Sunday, June 18, 2006

Regional Planning With Legos

First day back from the beach, and what's on the front page of today's Washington Post? Region's Job Growth a Centrifugal Force (free registration required). Good timing for this article as it focuses on one of the topics I will explore in future posts, specifically the sprawl of residential and commercial growth throughout the Washington-Baltimore area, and it's effect on the regional job market.

When one refers to this region, you are really talking about an area that today not only includes Baltimore, but is more and more reaching into Southern Pennsylvania, West Virginia, Richmond and the Maryland Eastern Shore. There are a number of factors that have led to the massive regional growth seen here over the past 30 years, but up until 10-15 years ago, most of the commercial growth existed inside the Beltway. Today's Post article does a nice job in explaining the commercial growth on the fringes of the region and the effect this growth is having on future regional planning efforts. More to come from me on this subject.

Speaking of regional planning efforts, there was one thing mentioned in this article that I thought was worth noting today. This month at the Baltimore Convention Center:

"...300 government officials, business people and civic leaders gathered to discuss how best to accommodate the growth expected in central Maryland over the next 25 years.

Grouped around tables, participants debated where to target future residential and job growth, placing color-coded Legos in the desired locations on a large map. Most groups chose Baltimore and its inner suburbs or inside the Capital Beltway along transit lines in Prince George's -- areas that have a strong infrastructure and that have lagged economically behind much of the state.

But other participants said these hopeful towers of white, blue and yellow Legos in more urbanized areas were out of step with reality. At one table, participants clustered more growth in Howard and Anne Arundel, in acknowledgment of jobs moving to Fort Meade."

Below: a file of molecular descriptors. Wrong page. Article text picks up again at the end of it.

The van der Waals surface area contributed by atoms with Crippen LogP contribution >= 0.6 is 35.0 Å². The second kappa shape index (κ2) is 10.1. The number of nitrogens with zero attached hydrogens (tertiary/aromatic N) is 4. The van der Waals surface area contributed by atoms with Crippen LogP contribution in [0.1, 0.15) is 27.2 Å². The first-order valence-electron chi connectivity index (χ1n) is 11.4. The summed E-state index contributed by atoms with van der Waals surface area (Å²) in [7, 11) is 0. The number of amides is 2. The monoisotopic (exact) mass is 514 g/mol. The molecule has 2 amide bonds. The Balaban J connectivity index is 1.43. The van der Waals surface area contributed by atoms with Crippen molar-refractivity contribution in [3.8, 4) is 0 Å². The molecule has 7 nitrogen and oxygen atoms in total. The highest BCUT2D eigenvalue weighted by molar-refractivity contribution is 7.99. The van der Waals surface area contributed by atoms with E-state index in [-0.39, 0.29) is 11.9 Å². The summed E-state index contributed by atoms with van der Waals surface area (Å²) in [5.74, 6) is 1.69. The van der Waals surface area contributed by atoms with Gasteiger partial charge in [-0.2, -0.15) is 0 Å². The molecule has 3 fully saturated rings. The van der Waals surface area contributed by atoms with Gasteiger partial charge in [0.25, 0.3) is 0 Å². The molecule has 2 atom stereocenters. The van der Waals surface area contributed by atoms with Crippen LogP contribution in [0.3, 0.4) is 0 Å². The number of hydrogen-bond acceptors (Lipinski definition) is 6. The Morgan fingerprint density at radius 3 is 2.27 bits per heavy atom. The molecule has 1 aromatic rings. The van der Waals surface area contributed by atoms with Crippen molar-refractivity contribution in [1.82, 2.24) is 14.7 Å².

Legos huh? Wow, I was hoping that those responsible for regional planning would be using more sophisticated methods than that. Hmmm...

2 Comments:

At 11:10 AM, Anonymous envirochickfromnj said...

Even though I live in New Jersey, I own property in Baltimore, so am interested in all things real estate in Maryland-DC area. I work in environmental engineering in NJ, and we have the same anti-sprawl, anti-development types in N.J. They have been very successful in putting more than 2,000,000 acres of N.J. off-limits to development. But what is happening is houses are so expensive in this state that young families and older folks have to leave in order to afford anything. We have a fiscal deficit in N.J., and all the governer can do about it is raise taxes! We can't afford all the property protection we have here in N.J. Building permits in one prime northern county are flat. Nothing since N.J. adopted the Highlands Act, which puts about 800,000 acres off-limits to development. Development means economic activity, and revenues. If you want to stimulate the economy, you don't make it harder to build! You have to make it easier, or the development will leave the state and go to Delaware, Pennsylvania, Maryland and Virginia, which is exactly what is happening. I love how the anti-development crowd likes to come up with cute little sound bites, like: "suburban development is just storage units for people, not neighborhoods". And, "suburban development, or sprawl as they like to call it, is habitat for cars, not people". Like they don't all live in houses. The fact is, planners can wish all they want, but they can't control or contain development. It will do what it has to do. And you can't predict its location with legos! Legos? Most people stop using Legos at around age 6. Oops, maybe I am onto something here.

 
At 7:18 PM, Blogger Ben said...

The issue addressed is really more about how commercial development has pushed out into the suburbs. One detail that was not addressed in the article, but that would be of interest to you, is the effect the BRAC is having on Aberdeen, MD. One of the casualties of the BRAC was Ft. Monmouth in NJ. As a result, a number of US Army functions run out of Monmouth (CECOM in particular) are now moving to Aberdeen Proving Grounds, which sits about halfway between Baltimore and Wilmington, DE on the Chesapeake Bay. A more detailed post on this subject will be coming soon. Stay tuned...

 

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